As one part of a statute officially entitled the “Dodd-Frank Wall Street Reform and Consumer Protection Act,” Congress in 2009 established the Consumer Financial Protection Bureau (CFPB) as “an Executive agency” headed by a Director removable from office by the President “for inefficiency, neglect of duty, or malfeasance in office.” Rumor now has it that the incoming President, Donald Trump, might remove the incumbent CFPB Director, Richard Cordray, shortly after January 20, 2017. That possibility raises the following question: Precisely what legal impediments does the Dodd-Frank Act place on the ability of a new President to remove an incumbent CFPB Director?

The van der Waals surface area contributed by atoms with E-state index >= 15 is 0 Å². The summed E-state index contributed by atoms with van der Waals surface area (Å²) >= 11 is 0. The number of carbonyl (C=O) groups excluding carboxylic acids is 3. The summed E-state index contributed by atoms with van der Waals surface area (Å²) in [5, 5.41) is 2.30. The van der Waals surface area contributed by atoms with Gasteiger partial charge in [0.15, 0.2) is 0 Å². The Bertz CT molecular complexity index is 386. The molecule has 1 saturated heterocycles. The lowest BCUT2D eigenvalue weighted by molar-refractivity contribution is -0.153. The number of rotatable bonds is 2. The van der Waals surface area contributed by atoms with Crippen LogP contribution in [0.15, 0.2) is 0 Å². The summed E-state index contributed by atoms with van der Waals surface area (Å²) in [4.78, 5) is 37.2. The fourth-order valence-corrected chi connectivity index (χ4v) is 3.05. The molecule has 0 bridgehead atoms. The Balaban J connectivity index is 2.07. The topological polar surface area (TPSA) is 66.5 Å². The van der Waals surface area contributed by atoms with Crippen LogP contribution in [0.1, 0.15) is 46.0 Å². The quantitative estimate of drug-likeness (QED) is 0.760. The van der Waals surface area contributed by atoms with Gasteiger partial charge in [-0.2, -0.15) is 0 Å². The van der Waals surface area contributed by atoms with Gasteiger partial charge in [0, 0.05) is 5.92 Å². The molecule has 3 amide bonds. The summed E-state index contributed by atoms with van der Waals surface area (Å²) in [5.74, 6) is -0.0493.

Aditya Bamzai & John F. Duffy, Is Barney Frank Right about the President’s Power to Remove the CFPB Director?, Notice & Comment (January 10, 2017).